Realizing that it’s still a big world


Ada Thomas, Contributing Writer


When I was a child, I was saddened to learn that all the land that needed discovering had already been found quite some time ago. I remember idly spinning my globe and thinking how boring it was to live in an age when we already knew everything that there was to know. In today’s world, we really do seem to think that we know everything, and we tend to think of the world as small, trivial even. We can get on the Internet and, within about five seconds, catch up on the latest news happening on the opposite side of the world. In a matter of minutes, through the magic of technology, we can know everything about the latest and greatest scientific advancements. We feel as though we have captured the world and nothing can ever go wrong while we are in control.

A crew member aboard the Chinese icebreaker Xuelong (Snow Dragon) scours the southern Indian Ocean for debris from Flight MH370. –Photo courtesy of Xinhua/Landov/Barcroft Media
A crew member aboard the Chinese icebreaker Xuelong (Snow Dragon) scours the southern Indian Ocean for debris from Flight MH370.
–Photo courtesy of Xinhua/Landov/Barcroft Media

The disappearance of Flight MH370, however, has made us realize how frail human power really is. There is nothing serendipitous about this realization; our greatest technology is desperately searching the vast expanses of the Indian Ocean, listening for the tiniest pings from the plane’s flight recorder. In a world where we can comprehend everything from the smallest organisms to the vast complexities of the cosmos, the inability to find an airplane on our own planet is frankly terrifying. When we first heard about the plane’s disappearance, we all thought that surely some technology or other would be able to find it in a matter of days, but more than a month later, the plane’s fate is still a mystery.

Earth, which often seems so small and confining, is once again huge. It is hard for us to believe that there are still mysteries in nature. The maps of the Indian Ocean floor that the searchers are using are actually quite inaccurate, and it has become apparent that nobody knows exactly what the floor of the Indian Ocean looks like. How can we know so much about other planets and seemingly so little about our own? It is as if we are back in 1492, when the world was huge, strange and even hostile. Once again, we feel our own impotence at being buffeted by a power far beyond our own.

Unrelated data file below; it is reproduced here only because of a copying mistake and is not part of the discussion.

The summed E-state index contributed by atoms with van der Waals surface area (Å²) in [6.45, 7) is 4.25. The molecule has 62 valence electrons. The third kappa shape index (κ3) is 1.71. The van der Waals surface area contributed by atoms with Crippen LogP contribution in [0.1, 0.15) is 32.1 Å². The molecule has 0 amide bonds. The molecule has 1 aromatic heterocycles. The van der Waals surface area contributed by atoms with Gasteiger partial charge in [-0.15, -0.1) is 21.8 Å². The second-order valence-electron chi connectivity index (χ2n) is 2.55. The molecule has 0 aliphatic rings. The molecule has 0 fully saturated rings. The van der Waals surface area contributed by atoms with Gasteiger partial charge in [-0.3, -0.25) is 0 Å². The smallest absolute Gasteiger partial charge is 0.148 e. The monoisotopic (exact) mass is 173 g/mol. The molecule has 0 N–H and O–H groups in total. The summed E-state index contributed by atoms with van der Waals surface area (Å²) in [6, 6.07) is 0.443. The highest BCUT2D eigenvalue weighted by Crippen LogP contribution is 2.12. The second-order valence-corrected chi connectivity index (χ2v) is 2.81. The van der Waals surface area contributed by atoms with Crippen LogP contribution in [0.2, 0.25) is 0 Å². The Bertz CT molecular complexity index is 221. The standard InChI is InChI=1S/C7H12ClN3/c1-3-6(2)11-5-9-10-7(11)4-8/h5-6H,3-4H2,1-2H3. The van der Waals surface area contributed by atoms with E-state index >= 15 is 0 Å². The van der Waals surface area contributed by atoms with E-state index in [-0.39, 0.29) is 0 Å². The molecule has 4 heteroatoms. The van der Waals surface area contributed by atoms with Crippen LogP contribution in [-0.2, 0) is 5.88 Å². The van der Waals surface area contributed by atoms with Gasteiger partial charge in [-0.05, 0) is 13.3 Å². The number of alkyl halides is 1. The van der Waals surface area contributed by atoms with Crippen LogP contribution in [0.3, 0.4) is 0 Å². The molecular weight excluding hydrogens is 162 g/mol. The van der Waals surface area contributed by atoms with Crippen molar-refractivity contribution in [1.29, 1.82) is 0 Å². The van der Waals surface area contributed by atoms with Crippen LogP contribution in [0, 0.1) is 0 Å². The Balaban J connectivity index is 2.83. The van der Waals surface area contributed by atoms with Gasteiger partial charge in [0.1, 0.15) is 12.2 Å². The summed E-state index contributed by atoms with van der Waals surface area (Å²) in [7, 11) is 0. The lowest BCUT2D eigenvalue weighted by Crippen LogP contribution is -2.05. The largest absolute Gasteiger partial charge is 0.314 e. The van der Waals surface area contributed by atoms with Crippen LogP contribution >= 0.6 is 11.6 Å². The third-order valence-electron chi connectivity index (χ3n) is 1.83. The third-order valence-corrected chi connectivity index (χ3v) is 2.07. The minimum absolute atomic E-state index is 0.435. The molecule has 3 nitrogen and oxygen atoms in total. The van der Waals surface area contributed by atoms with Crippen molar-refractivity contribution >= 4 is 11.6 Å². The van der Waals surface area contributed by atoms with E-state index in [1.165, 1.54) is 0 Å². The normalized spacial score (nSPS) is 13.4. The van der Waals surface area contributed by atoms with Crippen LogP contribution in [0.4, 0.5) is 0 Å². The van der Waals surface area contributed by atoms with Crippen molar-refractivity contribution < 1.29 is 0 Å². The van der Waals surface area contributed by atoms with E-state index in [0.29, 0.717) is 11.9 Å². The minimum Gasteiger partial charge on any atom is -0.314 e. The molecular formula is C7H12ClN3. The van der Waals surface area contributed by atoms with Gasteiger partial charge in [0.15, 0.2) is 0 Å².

Yet, in the face of this immensity, we are not alone. Tragedies of this sort (we can only assume that it is indeed a tragedy) have a way of making the world seem small again. We never want to acknowledge our own frailty. We want to believe that we are invincible against the powers of nature, but sometimes our frailty simply confronts us, leaving us no room for false pride. When this happens we immediately reach out, searching for and hoping for comfort from others like ourselves, and once again the world becomes a less frightening place. We realize we do not have unlimited control over everything, but we also realize that all over this vast planet there are people as small and hopeful as ourselves.

No longer are we isolated by our technology, but rather, we recognize and appreciate our dependency on one another. We recognize the worth of the 239 lives we can only assume have been lost and the grief of those they left behind. It is this common understanding of pain and grief that makes the world seem smaller and less terrifying. These human connections will unite us even when our best technology proves futile.



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